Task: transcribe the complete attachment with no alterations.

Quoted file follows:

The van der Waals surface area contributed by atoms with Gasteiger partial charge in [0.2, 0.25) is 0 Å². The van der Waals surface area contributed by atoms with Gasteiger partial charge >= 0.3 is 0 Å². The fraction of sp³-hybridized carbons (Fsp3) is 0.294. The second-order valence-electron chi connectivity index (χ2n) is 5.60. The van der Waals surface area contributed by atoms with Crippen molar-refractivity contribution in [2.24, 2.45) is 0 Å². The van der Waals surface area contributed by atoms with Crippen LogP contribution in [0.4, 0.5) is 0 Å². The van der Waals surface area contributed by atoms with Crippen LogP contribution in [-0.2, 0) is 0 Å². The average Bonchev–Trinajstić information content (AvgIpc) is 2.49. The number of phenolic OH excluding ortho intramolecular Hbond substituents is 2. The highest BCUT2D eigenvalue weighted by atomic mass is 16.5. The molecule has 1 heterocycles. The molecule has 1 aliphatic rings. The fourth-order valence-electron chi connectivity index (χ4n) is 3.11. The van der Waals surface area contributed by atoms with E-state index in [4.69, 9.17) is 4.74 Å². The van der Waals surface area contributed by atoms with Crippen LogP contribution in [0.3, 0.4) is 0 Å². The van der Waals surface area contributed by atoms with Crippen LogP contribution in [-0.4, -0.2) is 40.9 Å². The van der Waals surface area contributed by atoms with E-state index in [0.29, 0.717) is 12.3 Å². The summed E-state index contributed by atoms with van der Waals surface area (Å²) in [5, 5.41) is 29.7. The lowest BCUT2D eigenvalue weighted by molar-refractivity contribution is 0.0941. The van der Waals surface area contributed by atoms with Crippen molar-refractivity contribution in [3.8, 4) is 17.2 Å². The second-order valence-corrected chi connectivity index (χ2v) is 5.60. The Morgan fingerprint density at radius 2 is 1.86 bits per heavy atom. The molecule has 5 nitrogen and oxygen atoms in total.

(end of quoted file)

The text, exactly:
The van der Waals surface area contributed by atoms with Gasteiger partial charge in [0.2, 0.25) is 0 Å². The van der Waals surface area contributed by atoms with Gasteiger partial charge >= 0.3 is 0 Å². The fraction of sp³-hybridized carbons (Fsp3) is 0.294. The second-order valence-electron chi connectivity index (χ2n) is 5.60. The van der Waals surface area contributed by atoms with Crippen molar-refractivity contribution in [2.24, 2.45) is 0 Å². The van der Waals surface area contributed by atoms with Crippen LogP contribution in [0.4, 0.5) is 0 Å². The van der Waals surface area contributed by atoms with Crippen LogP contribution in [-0.2, 0) is 0 Å². The average Bonchev–Trinajstić information content (AvgIpc) is 2.49. The number of phenolic OH excluding ortho intramolecular Hbond substituents is 2. The highest BCUT2D eigenvalue weighted by atomic mass is 16.5. The molecule has 1 heterocycles. The molecule has 1 aliphatic rings. The fourth-order valence-electron chi connectivity index (χ4n) is 3.11. The van der Waals surface area contributed by atoms with E-state index in [4.69, 9.17) is 4.74 Å². The van der Waals surface area contributed by atoms with Crippen LogP contribution in [0.3, 0.4) is 0 Å². The van der Waals surface area contributed by atoms with Crippen LogP contribution in [-0.4, -0.2) is 40.9 Å². The van der Waals surface area contributed by atoms with E-state index in [0.29, 0.717) is 12.3 Å². The summed E-state index contributed by atoms with van der Waals surface area (Å²) in [5, 5.41) is 29.7. The lowest BCUT2D eigenvalue weighted by molar-refractivity contribution is 0.0941. The van der Waals surface area contributed by atoms with Crippen molar-refractivity contribution in [3.8, 4) is 17.2 Å². The second-order valence-corrected chi connectivity index (χ2v) is 5.60. The Morgan fingerprint density at radius 2 is 1.86 bits per heavy atom. The molecule has 5 nitrogen and oxygen atoms in total.